In the last post we used Python code to take a look at a classic gambling situation, the coin flip, to make a point about the importance of choosing the highest odds available to bet at. Today, we’ll again use the coin flipping example to investigate another fundamental principal of successful gambling: stake sizing.

Now, imagine we’re one of the lucky punters from the last post who were allowed to bet on a fair coin flip at odds of 2.03. As I stated then, this is pretty much like a license to print money – but how much of your bankroll should you bet on each flip of the coin? Knowing that the coin was indeed fair and you would be getting the best of it, a natural instinct could be to bet as much as you could possibly cough up, steal and borrow in order to maximize your profit. This is a poor strategy though, as we’ll soon come to see.

The reason for this is that even if we do have come across a profitable proposition, our edge when betting at a (I’ll empasize it again: *fair*) coin flip at 2.03 odds is only 1.5% – meaning that for each 1 unit bet we are expected to net 0.015 units on average. This conclusion should be absolute basics for anyone interested in serious gambling, but to make sure we’re all on the same page I’ll throw some maths at you:

The** Expected Value**, or **EV**, of any bet is, simply put, the sum of all outcomes multiplied by their respective probabilities – indicating the punter’s *average *profit or loss on each bet. So with our coin flip, we’ll win a net of 1.03 units 50% of the time and lose 1 unit 50% of the time; our EV is therefore 1.03 * 0.5 + (-1 * 0.5) = 0.015, for a positive edge of 1.5% and an average profit of 0.015 units per bet. For these simple types of bets though, an easier way to calculate EV is to divide the given odds by the true odds and subtract 1: 2.03 / 2.0 – 1 = 0.015.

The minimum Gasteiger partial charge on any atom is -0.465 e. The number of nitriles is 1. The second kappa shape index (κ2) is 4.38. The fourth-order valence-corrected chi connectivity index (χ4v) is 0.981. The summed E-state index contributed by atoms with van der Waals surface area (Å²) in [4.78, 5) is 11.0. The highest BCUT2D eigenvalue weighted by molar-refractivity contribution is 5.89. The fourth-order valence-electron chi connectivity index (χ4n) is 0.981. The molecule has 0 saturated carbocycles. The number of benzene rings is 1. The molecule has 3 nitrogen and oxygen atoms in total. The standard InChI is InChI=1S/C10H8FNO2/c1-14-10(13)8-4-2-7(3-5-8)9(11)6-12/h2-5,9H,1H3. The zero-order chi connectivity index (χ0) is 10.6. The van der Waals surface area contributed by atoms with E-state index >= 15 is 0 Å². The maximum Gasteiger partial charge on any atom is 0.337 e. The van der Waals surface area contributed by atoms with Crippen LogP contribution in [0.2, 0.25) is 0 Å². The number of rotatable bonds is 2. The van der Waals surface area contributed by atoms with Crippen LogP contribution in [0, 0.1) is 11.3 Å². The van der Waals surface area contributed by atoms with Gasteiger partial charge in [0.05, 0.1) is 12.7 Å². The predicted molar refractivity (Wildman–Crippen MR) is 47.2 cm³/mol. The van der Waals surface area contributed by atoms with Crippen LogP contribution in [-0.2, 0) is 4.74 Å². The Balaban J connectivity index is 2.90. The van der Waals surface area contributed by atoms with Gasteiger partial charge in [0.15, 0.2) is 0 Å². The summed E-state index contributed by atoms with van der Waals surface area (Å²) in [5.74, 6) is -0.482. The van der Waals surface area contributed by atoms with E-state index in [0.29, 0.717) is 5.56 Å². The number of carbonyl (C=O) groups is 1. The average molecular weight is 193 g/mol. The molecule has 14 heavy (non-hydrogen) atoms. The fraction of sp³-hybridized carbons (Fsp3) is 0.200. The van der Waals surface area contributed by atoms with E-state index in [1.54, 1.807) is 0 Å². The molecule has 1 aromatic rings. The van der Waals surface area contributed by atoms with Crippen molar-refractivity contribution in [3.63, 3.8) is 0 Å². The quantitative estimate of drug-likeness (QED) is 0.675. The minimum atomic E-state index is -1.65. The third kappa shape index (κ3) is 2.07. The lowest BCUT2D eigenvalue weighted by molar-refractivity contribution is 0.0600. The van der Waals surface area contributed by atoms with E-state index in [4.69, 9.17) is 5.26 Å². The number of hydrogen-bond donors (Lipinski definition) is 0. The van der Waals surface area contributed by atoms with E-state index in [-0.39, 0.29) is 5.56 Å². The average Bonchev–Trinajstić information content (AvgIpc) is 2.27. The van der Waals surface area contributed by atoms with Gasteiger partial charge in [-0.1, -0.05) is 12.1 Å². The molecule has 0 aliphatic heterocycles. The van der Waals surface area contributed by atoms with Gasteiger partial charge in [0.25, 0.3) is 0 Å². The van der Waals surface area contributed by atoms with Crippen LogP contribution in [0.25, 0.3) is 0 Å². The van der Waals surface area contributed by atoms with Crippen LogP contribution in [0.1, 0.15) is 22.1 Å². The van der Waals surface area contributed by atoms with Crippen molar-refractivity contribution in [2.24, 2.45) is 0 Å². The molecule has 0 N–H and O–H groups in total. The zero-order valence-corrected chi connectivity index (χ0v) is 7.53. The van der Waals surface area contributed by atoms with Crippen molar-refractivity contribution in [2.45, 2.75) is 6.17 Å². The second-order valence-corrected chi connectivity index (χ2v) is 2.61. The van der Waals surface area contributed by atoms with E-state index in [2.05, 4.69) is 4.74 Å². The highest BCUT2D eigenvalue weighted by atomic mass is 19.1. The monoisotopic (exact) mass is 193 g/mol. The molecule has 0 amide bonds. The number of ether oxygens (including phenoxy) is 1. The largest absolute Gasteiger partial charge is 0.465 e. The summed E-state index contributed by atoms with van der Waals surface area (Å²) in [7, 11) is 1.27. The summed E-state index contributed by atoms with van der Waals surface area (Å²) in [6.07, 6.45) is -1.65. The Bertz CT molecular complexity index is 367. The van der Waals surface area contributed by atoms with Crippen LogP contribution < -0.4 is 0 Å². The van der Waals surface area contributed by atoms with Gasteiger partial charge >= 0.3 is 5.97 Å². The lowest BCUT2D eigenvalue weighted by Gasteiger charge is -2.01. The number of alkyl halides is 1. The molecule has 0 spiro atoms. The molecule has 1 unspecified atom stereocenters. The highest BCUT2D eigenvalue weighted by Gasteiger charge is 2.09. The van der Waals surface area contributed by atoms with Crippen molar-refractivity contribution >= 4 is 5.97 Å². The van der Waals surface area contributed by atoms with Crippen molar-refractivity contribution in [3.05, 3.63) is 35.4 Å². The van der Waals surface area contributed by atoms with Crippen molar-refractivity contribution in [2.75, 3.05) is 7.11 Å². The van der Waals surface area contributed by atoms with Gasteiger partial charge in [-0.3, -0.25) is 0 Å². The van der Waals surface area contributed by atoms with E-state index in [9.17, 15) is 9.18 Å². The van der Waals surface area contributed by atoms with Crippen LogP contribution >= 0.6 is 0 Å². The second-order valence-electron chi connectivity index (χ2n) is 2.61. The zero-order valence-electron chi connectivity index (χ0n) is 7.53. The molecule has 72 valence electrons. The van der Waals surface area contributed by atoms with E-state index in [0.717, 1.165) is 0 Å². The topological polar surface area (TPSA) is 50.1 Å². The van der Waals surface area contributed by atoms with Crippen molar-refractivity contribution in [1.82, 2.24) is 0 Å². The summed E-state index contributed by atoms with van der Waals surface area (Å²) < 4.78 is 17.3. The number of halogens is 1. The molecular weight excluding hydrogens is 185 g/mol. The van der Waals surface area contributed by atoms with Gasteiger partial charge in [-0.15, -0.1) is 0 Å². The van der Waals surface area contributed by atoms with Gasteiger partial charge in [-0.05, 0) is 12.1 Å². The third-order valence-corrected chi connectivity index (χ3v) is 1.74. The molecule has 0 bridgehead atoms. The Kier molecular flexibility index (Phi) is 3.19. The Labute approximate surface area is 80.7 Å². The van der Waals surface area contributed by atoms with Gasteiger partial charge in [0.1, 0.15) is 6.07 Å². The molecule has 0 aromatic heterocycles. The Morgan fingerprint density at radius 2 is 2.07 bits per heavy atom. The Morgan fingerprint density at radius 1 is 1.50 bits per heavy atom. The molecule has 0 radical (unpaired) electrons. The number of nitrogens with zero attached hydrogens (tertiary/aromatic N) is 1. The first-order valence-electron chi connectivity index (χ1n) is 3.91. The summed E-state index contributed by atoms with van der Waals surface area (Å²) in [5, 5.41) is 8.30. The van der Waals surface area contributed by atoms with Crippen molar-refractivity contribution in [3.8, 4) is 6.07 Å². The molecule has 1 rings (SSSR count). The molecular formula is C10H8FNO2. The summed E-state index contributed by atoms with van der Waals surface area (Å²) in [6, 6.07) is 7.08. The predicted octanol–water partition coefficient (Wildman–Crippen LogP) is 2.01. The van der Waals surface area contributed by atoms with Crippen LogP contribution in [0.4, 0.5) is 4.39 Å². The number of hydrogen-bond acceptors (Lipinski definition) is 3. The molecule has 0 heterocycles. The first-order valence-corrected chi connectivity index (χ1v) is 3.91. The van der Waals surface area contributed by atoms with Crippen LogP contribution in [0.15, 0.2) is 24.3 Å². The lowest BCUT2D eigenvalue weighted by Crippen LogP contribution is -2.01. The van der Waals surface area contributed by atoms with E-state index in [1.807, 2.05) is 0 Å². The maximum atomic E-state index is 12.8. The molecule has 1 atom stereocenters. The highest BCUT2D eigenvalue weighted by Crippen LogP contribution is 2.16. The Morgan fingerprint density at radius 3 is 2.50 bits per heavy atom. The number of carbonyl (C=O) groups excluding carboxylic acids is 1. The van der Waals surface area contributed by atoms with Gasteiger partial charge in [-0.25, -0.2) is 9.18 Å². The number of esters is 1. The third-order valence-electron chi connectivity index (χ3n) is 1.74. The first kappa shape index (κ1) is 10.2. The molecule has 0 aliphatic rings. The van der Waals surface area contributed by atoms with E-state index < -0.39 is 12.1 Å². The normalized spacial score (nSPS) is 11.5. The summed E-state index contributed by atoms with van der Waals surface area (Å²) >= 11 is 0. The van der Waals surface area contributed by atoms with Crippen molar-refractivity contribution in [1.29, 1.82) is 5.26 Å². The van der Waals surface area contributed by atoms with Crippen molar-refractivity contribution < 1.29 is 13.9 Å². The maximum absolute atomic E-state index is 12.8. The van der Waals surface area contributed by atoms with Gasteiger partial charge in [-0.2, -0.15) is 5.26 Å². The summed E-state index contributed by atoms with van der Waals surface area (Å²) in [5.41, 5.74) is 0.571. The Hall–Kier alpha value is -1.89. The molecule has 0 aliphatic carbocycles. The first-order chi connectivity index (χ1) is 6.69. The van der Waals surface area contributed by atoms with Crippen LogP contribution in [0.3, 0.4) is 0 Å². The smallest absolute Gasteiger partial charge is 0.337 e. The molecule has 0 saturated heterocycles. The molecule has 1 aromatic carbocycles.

An edge of only 1.5% is nothing to scoff at though, empires has been built on less, so we’ll definitely want to bet something – but how much?

Stake sizing is much down to personal preferences about risk aversion and tolerance of the variance innately involved in gambling, but with some Python code we can at least have a look at some different strategies before we set out to chase riches and glory flipping coins. Just like in the last post I’ll just give you the code with some comments in it, which will hopefully guide you along what’s happening before I briefly explain it.

Here we go:

import numpy as np import pandas as pd import matplotlib.pyplot as plt import seaborn as sns def coin_flips(n=10000,odds=1.97,bankroll=100,stake=1,bankrupt=False): ''' Simulates 10000 coinflips for a single punter, betting at 1.97 odds, also calculates net winnings NEW: default bankroll and stake set at 100 and 1, respectively now also calculates if player went bankrupt or not ''' # create a pandas dataframe for storing coin flip results # and calculate net winnings df = pd.DataFrame() # insert n number of coinflips, 0=loss, 1=win df['result'] = np.random.randint(2,size=n) # calculate net winnings df['net'] = np.where(df['result']==1,stake*odds-stake,-stake) # calculate cumulative net winnings df['cum_net'] = df['net'].cumsum() # calculate total bankroll df['bankroll'] = df['cum_net'] + bankroll # if bankroll goes below the default stake, punter will stop betting # count times bankroll < stake df['bankrupt'] = np.where(df['bankroll']<stake,1,0) # count cumulative bankruptcies, with column shifted one step down df['bankruptcies'] = df['bankrupt'].cumsum().shift(1) # in case first flip is a loss, bankruptcies will be NaN, replace with 0 df.fillna(0,inplace=True) # drop all flips after first bankruptcy if bankrupt: df = df[df['bankruptcies']==0] return df